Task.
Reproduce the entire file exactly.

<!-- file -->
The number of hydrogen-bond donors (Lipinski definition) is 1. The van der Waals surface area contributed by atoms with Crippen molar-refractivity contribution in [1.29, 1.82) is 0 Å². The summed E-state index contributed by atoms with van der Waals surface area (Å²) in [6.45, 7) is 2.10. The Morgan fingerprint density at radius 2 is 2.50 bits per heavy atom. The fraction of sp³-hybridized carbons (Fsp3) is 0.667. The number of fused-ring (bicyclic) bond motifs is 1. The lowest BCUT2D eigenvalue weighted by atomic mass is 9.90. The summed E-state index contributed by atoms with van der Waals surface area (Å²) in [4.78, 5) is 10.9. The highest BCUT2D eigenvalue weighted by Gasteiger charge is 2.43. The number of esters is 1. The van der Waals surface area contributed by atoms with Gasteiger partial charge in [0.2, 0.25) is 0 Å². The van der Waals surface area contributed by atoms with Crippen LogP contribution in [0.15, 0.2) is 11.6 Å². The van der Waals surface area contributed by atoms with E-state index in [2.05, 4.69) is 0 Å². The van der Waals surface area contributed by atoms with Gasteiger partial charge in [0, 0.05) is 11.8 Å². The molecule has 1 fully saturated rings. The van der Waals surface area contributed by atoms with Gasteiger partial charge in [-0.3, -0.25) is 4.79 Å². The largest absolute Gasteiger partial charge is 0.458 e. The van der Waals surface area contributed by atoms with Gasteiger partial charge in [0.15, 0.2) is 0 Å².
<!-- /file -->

The number of hydrogen-bond donors (Lipinski definition) is 1. The van der Waals surface area contributed by atoms with Crippen molar-refractivity contribution in [1.29, 1.82) is 0 Å². The summed E-state index contributed by atoms with van der Waals surface area (Å²) in [6.45, 7) is 2.10. The Morgan fingerprint density at radius 2 is 2.50 bits per heavy atom. The fraction of sp³-hybridized carbons (Fsp3) is 0.667. The number of fused-ring (bicyclic) bond motifs is 1. The lowest BCUT2D eigenvalue weighted by atomic mass is 9.90. The summed E-state index contributed by atoms with van der Waals surface area (Å²) in [4.78, 5) is 10.9. The highest BCUT2D eigenvalue weighted by Gasteiger charge is 2.43. The number of esters is 1. The van der Waals surface area contributed by atoms with Gasteiger partial charge in [0.2, 0.25) is 0 Å². The van der Waals surface area contributed by atoms with Crippen LogP contribution in [0.15, 0.2) is 11.6 Å². The van der Waals surface area contributed by atoms with E-state index in [2.05, 4.69) is 0 Å². The van der Waals surface area contributed by atoms with Gasteiger partial charge in [0, 0.05) is 11.8 Å². The molecule has 1 fully saturated rings. The van der Waals surface area contributed by atoms with Gasteiger partial charge in [-0.3, -0.25) is 4.79 Å². The largest absolute Gasteiger partial charge is 0.458 e. The van der Waals surface area contributed by atoms with Gasteiger partial charge in [0.15, 0.2) is 0 Å².